As the shooting takes place in a third-person environment, you’d expect some cover-based shooting, and you wouldn’t be wrong. However, there will be plenty of sections where there won’t be any cover at all, and so players will have to work together and  keep their wits about them as they’re attacked on all sides. Additionally, one of the player’s weapon slots can be used to equip riot shields, allowing players to create their own cover whenever they want and provide some protection to another team-mate, who can hide behind their shield-holding ally for a brief respite from the enemy hordes.

Where the role-playing aspect comes in is through the variety of weapons you’ll collect as you play through the story, with more guns becoming usable as you level up, though those trying to skip to later levels to pick up better weapons will find themselves getting wiped out by the increasingly powerful mutants. If your inventory is becoming cluttered by weapons you no longer have use for, then you can take them to the game’s equivalent of the auction house and sell them off to work towards some weapons you do want instead. Those wanting to buy their way to success may potentially find themselves out of luck, as high-level weapons will be locked off and unavailable to use until a level cap is reached, and some tools in your arsenal can’t be sold off at all, especially if they’re a primary-slot item.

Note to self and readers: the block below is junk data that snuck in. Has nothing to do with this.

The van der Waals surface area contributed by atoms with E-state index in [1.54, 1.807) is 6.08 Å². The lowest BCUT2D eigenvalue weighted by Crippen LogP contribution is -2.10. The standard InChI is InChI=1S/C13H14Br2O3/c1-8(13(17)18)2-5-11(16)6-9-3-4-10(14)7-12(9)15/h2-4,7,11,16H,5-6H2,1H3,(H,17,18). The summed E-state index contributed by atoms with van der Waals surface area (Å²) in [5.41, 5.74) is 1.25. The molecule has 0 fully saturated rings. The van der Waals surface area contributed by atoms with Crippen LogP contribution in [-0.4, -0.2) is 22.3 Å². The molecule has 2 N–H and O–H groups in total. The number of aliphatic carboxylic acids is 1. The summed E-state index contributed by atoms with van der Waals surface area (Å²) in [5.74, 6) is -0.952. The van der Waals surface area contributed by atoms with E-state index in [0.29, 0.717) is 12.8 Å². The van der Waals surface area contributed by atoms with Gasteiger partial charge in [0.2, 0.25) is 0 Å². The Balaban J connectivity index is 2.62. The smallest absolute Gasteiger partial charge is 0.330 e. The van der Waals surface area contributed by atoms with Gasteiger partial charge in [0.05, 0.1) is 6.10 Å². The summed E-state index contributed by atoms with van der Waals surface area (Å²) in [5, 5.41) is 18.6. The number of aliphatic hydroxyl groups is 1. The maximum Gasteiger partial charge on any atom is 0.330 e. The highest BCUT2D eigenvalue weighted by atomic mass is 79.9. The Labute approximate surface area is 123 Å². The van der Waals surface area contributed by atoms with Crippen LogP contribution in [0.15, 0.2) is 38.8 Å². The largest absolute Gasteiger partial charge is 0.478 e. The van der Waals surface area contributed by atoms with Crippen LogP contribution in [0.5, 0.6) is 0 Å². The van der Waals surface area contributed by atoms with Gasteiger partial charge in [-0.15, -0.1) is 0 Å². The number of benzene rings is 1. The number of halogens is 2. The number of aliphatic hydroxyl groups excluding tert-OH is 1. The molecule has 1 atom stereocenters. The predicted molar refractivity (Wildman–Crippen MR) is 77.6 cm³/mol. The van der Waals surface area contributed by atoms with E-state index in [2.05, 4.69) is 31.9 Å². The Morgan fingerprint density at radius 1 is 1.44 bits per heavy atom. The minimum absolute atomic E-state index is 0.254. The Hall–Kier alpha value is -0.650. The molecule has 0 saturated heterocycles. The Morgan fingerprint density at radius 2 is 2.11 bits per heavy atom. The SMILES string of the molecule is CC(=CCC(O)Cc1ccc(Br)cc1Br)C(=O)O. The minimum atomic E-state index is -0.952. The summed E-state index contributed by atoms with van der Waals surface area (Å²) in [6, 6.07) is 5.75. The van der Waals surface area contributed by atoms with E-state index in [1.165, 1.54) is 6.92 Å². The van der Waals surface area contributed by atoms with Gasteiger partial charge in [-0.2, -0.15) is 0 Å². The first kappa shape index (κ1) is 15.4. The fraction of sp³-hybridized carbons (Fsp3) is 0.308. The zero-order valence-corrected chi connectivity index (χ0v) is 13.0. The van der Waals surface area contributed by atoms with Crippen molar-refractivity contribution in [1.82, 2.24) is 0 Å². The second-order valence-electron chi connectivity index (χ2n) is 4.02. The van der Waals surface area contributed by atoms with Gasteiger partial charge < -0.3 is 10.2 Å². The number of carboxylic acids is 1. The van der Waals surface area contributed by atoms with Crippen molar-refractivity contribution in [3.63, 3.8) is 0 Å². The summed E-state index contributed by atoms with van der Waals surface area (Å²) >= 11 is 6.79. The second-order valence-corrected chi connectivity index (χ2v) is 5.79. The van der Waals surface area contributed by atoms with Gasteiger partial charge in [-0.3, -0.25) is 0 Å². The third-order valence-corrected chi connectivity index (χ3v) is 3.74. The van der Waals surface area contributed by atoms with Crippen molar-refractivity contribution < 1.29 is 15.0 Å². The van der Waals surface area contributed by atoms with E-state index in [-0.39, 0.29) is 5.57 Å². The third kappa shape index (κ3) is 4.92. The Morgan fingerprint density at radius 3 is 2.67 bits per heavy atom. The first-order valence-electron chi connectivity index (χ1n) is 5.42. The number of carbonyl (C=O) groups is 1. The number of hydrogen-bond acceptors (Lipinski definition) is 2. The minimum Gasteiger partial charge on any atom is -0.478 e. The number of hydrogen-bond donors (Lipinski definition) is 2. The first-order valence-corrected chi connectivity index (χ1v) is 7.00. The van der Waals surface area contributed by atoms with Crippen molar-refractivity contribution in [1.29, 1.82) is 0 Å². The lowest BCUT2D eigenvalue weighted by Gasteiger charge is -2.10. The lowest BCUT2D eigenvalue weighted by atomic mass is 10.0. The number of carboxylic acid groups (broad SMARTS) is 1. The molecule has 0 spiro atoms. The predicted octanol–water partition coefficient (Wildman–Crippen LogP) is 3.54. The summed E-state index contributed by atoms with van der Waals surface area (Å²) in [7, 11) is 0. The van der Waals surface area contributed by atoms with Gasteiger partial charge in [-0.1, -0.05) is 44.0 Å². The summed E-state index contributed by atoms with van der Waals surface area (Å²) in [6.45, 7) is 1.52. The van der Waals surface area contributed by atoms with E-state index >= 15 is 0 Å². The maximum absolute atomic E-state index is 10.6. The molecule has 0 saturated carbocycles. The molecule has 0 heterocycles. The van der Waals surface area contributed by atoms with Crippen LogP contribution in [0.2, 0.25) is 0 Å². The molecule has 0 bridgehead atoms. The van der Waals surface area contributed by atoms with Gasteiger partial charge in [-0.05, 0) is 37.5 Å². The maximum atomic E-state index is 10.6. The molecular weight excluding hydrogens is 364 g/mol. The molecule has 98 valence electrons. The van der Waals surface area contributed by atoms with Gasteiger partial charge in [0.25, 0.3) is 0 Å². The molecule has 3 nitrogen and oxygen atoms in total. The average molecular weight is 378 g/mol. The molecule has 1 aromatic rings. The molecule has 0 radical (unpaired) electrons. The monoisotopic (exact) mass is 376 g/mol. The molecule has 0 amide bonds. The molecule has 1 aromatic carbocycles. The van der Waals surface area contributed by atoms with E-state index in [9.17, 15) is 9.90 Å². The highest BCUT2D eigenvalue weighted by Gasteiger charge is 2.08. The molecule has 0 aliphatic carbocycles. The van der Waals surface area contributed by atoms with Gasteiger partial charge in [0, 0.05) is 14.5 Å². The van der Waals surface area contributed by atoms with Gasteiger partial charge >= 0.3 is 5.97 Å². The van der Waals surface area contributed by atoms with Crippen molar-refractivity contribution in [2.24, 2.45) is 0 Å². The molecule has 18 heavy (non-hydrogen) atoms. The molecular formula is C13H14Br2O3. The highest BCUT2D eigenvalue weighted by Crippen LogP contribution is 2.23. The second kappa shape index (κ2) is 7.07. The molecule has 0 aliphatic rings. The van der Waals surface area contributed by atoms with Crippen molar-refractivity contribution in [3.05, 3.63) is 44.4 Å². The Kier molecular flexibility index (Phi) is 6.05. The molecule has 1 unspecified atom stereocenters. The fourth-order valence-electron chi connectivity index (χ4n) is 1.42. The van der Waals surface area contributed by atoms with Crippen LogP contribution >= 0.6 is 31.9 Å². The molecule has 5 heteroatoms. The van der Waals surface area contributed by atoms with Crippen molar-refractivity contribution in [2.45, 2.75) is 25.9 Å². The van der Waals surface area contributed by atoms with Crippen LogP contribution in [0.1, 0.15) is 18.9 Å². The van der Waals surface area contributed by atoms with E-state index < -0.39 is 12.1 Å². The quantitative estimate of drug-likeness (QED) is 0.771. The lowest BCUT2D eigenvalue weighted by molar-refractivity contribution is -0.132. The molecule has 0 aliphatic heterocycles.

Hounds won’t just be a co-operative title, as the devs are also planning to put in a sixteen-player competitive mode, where players will be matched together based on their level so as to prevent one-sided conflicts. There’s an additional incentive for players to take on their peers; just as it’s possible to pick up new items in the story mode, there are a plethora of weapons that can only be accessed by fighting against other humans, rather than with them.

Though these weren’t the only titles CJ Games Global have up their sleeve (they’re preparing to launch a mobile division next year, for example), these were the titles they felt most confident in showcasing, and it’s not hard to see why; each title either combines genres in a way previously unthought of by other developers to make something unlike anything you’ve ever seen, attempts epic battles on an epic scope, or even just breathes life into a tired formula by introducing a persistent gameplay mechanic as an incentive to keep players online and working together. If you hadn’t heard of CJ Games Global before, then now is a perfect time to stand up and take notice – they might just be the next big thing.